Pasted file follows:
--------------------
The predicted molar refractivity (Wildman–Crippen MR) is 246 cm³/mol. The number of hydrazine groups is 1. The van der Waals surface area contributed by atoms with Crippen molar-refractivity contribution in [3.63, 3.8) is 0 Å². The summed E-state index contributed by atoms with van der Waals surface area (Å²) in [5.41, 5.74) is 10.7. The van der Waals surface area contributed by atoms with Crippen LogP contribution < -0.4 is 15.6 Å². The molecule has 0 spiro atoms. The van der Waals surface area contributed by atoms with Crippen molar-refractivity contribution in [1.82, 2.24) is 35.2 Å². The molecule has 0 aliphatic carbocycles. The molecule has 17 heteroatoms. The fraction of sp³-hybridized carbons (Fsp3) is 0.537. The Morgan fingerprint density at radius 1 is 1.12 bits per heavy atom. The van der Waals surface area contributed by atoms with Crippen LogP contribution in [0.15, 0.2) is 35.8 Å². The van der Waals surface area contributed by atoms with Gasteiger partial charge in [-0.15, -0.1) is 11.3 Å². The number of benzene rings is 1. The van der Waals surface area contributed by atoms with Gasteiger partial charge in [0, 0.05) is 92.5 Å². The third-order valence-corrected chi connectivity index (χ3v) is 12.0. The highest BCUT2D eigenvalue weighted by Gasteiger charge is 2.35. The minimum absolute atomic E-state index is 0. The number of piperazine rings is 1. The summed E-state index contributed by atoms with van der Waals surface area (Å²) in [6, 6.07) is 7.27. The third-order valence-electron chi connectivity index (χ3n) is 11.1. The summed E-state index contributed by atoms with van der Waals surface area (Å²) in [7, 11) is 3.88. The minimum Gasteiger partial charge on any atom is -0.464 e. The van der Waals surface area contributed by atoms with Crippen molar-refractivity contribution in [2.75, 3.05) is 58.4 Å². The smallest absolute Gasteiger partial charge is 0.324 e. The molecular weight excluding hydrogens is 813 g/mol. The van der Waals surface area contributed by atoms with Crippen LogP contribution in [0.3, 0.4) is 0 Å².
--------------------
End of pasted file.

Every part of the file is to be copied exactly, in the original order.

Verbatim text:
The predicted molar refractivity (Wildman–Crippen MR) is 246 cm³/mol. The number of hydrazine groups is 1. The van der Waals surface area contributed by atoms with Crippen molar-refractivity contribution in [3.63, 3.8) is 0 Å². The summed E-state index contributed by atoms with van der Waals surface area (Å²) in [5.41, 5.74) is 10.7. The van der Waals surface area contributed by atoms with Crippen LogP contribution < -0.4 is 15.6 Å². The molecule has 0 spiro atoms. The van der Waals surface area contributed by atoms with Crippen molar-refractivity contribution in [1.82, 2.24) is 35.2 Å². The molecule has 0 aliphatic carbocycles. The molecule has 17 heteroatoms. The fraction of sp³-hybridized carbons (Fsp3) is 0.537. The Morgan fingerprint density at radius 1 is 1.12 bits per heavy atom. The van der Waals surface area contributed by atoms with Crippen LogP contribution in [0.15, 0.2) is 35.8 Å². The van der Waals surface area contributed by atoms with Gasteiger partial charge in [-0.15, -0.1) is 11.3 Å². The number of benzene rings is 1. The van der Waals surface area contributed by atoms with Gasteiger partial charge in [0, 0.05) is 92.5 Å². The third-order valence-corrected chi connectivity index (χ3v) is 12.0. The highest BCUT2D eigenvalue weighted by Gasteiger charge is 2.35. The minimum absolute atomic E-state index is 0. The number of piperazine rings is 1. The summed E-state index contributed by atoms with van der Waals surface area (Å²) in [6, 6.07) is 7.27. The third-order valence-electron chi connectivity index (χ3n) is 11.1. The summed E-state index contributed by atoms with van der Waals surface area (Å²) in [7, 11) is 3.88. The minimum Gasteiger partial charge on any atom is -0.464 e. The van der Waals surface area contributed by atoms with Crippen molar-refractivity contribution in [2.75, 3.05) is 58.4 Å². The smallest absolute Gasteiger partial charge is 0.324 e. The molecular weight excluding hydrogens is 813 g/mol. The van der Waals surface area contributed by atoms with Crippen LogP contribution in [0.3, 0.4) is 0 Å².